Paws Are Not Popsicles: Reasons Why Your Dog Persists In Licking His Paws

Posted on: 22 June 2016

There are various reasons why dogs engage in licking their paws, and since most of the causes of this behavior require some level of treatment, it is important to determine which problem is vexing your furry friend to that you can seek out effective relief and prevent bigger problems.


If your dog is devoting all of his licking attention to one paw in particular, then the problem is isolated to that paw itself. The entire paw, including the toes, nails and pads, will need to be inspected closely for signs of trauma. Common problems that occur on one paw include the following:

  • A broken nail
  • A nail that has overgrown to the point of curving uncomfortably to the side
  • A nail that has overgrown until it has curled around completely and penetrated the adjoining pad
  • A nail that has worn too short
  • A splinter, thorn or burr that is stuck in one of the paw pads
  • A laceration that has been sustained anywhere on the paw
  • A tumor that has developed on the paw, a paw pad, a nail bed or in between two toes

You can prevent some of these problems by keeping your dog's nails trimmed. Be sure to handle and play with your puppy's paws frequently so that he becomes accustomed to having his paws touched. This will make future nail trim sessions and paw inspections much easier.


When humans experience allergies, such as hay fever, the symptoms most commonly appear as itchy, watery eyes, runny noses, and sneezing. In dogs, allergy symptoms most commonly appear as ear infections and skin irritations. The skin becomes inflamed, red and itchy, and the discomfort is not typically restricted to the paws. If your dog is sensitive to tree and grass pollens, mold spores, and other culprits that set off inhalant allergies, your veterinarian can provide the following forms of relief:

  • Cortisone drugs
  • Antihistamine drugs
  • Antibiotic drugs to prevent secondary infections

If such treatments do not provide adequate relief, or if your dog suffers from allergies throughout the year rather than seasonally, your veterinarian may recommend allergy testing in order to prescribe injections that will desensitize your dog to the particular allergens that are making him miserable.

Contact Irritants

Contact irritants are usually chemicals that, upon contact with the skin, cause irritation. Common suspects to cause such irritation on a dog's paws are dry carpet cleaner products and lawn fertilizers. If you notice that your dog often pays extra attention to his paws after coming in from outdoors, consider giving him foot rinses at the door to remove any outdoor chemicals from his paws.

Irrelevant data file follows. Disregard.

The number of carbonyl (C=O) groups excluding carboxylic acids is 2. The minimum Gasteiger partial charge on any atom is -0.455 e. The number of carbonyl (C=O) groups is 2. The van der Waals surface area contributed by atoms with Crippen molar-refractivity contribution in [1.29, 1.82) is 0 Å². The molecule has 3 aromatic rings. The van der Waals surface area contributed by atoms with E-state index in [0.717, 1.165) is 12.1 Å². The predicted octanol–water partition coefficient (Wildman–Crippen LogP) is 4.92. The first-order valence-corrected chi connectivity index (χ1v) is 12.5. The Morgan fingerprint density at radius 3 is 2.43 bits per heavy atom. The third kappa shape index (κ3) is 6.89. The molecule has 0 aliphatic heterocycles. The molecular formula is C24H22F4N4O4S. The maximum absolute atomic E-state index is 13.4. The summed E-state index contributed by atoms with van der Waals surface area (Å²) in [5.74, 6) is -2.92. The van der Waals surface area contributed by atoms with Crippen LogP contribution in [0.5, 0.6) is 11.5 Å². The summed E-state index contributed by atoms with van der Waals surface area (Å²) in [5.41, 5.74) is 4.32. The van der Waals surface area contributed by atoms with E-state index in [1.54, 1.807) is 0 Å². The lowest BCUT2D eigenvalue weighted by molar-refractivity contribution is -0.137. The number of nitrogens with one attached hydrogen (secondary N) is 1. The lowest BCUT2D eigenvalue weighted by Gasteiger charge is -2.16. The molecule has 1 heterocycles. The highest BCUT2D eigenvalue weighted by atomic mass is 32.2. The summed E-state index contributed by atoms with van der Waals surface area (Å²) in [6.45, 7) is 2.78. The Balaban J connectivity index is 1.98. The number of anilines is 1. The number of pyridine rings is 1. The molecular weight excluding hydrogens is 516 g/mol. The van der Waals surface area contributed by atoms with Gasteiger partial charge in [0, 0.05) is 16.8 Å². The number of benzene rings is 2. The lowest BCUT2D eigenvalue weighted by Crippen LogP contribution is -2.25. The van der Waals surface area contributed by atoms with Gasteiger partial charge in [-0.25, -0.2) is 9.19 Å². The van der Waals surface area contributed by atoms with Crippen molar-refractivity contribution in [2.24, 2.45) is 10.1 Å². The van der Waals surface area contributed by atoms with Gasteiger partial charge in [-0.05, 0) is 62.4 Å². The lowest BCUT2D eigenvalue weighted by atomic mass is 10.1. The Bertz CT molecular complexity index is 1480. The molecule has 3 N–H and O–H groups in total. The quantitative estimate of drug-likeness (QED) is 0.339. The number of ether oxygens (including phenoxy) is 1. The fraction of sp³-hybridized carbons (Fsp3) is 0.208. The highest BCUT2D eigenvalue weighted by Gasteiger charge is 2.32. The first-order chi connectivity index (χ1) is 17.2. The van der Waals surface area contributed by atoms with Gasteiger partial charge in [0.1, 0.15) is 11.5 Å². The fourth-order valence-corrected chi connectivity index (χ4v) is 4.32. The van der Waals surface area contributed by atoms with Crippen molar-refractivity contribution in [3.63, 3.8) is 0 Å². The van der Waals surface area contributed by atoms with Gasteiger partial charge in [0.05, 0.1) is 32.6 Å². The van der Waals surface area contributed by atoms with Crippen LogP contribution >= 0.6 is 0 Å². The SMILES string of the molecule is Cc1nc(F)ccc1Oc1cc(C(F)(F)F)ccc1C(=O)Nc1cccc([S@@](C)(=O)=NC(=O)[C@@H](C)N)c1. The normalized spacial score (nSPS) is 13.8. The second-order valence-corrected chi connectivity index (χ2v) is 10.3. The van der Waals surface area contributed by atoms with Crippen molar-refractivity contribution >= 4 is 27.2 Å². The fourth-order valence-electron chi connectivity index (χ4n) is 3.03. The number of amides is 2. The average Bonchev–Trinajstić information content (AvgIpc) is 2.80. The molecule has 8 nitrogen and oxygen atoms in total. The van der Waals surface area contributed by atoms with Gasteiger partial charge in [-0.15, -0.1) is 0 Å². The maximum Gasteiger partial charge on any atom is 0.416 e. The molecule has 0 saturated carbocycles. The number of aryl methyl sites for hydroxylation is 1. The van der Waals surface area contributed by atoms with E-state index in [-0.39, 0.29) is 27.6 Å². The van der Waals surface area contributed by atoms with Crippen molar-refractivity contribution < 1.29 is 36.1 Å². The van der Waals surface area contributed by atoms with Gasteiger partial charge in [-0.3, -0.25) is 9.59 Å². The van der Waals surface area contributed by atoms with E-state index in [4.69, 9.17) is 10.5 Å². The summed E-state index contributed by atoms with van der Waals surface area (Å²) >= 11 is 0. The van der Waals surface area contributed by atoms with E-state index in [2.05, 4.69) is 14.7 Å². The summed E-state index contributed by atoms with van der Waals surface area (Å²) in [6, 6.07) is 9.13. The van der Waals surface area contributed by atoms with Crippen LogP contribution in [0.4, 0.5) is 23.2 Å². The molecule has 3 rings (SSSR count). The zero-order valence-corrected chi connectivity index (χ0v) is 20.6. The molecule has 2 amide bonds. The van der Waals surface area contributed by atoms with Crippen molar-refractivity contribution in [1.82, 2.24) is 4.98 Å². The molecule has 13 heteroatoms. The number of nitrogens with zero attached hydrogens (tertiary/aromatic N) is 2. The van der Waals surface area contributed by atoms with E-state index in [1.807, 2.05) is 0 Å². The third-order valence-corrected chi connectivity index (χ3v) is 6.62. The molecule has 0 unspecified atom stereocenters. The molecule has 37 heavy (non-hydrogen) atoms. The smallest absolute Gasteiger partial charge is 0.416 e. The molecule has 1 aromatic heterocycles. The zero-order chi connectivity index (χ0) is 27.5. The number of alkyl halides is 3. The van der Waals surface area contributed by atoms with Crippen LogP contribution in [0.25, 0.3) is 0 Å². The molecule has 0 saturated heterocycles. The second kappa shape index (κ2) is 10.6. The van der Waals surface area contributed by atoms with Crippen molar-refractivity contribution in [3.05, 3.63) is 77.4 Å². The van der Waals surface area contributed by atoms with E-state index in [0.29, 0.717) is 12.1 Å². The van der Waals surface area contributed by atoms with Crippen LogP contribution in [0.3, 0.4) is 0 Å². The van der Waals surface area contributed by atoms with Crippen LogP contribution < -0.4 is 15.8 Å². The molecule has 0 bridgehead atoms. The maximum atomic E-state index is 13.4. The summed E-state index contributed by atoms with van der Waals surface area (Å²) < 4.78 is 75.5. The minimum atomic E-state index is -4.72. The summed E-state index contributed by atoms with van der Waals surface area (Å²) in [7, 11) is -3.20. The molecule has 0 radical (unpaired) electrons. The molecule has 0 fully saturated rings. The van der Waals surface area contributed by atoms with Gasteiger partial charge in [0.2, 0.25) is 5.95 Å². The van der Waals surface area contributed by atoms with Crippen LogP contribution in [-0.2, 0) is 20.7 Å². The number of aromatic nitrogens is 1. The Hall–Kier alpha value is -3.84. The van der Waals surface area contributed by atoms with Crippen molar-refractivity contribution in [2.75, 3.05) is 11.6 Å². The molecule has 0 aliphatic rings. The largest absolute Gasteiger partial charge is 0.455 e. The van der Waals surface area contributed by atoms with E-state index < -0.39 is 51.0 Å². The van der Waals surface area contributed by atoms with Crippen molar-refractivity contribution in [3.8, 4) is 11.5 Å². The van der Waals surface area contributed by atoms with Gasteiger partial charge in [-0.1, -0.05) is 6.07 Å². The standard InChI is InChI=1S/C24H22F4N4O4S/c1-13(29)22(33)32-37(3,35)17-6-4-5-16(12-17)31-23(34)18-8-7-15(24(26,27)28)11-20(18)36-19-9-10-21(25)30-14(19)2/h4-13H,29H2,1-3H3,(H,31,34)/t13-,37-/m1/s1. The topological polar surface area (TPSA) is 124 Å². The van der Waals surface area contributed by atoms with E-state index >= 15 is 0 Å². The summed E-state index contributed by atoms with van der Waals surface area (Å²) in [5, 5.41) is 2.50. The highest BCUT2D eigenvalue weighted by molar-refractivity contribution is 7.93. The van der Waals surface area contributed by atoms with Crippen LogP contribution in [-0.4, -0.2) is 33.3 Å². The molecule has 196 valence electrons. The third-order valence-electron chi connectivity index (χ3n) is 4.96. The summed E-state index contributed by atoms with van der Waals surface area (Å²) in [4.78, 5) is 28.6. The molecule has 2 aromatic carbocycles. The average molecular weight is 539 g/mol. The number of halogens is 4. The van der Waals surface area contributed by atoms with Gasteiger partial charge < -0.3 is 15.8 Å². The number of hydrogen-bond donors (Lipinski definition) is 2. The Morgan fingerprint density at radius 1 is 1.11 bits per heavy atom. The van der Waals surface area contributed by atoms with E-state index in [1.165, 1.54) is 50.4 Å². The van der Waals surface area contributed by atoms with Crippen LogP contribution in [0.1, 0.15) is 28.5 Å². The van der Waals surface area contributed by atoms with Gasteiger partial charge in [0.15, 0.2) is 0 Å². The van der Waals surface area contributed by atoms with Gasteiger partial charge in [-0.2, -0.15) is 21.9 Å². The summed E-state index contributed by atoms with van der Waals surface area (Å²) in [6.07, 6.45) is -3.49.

Bacterial and fungal infections on your dog's paws can cause him to lick and chew at the affected paws. Other signs of a potential infection on his paws include the following:

  • Limping
  • Redness on the paw
  • Swelling in the paw
  • Foul odor to the paw

Any of these signs require a trip to the animal hospital. Depending on which type of infection your dog has, your veterinarian will prescribe a course of antibiotic or antifungal drugs, and bathing the area with a prescribed medicated shampoo may also be recommended as part of your dog's treatment.


External parasites, such as fleas, can cause your dog to lick his paws. You can prevent fleas from taking up residence on your dog by applying a flea preventative product as prescribed by a veterinary hospital. Another problematic parasite is the demodectic mange mite. These mites always dwell in the skin of mammals, and they often cause no problems. When the immune system is less than optimal, an overgrowth of these mites can occur and affect the integumentary system, which includes hair, skin and nails. Demodectic mange results in patchy hair loss anywhere on the body, including the paws. This condition can be treated with an appropriate antiparasitic product that your veterinarian prescribes.


If your older dog suffers from arthritis in his toe joints, he may be licking his paws in an attempt to alleviate pain. The pain of advanced arthritis, which is also known as degenerative joint disease, can be controlled with the following treatment options:

You can slow the progression of arthritis by giving your dog a glucosamine supplement, which helps to lubricate joints.

Psychological Reasons

If no physical problems are detected to explain your dog's incessant licking, then it may be time to consider that his reasons may be behavioral in nature. Boredom, obsessive compulsive disorder, stress, and anxiety can all lead a dog to lick excessively at his paws. Providing bored dogs with plenty of mentally stimulating toys and activities, applying behavior modification techniques and, if necessary, administering drug therapy are all ways to address these problems.

If your dog is licking his paws excessively, contact the pet hospital and schedule an appointment with your veterinarian for an evaluation and treatment before this behavior results in compromised mobility, acral lick granuloma, or secondary infection. In the meantime, redirect your dog's licking focus to more appropriate and edible objects, such as a puzzle toy that has been filled with peanut butter and frozen or a few ice cubes made from frozen beef or chicken broth. 

For a veterinarian, contact a clinic such as Grove Center Veterinary Hospital.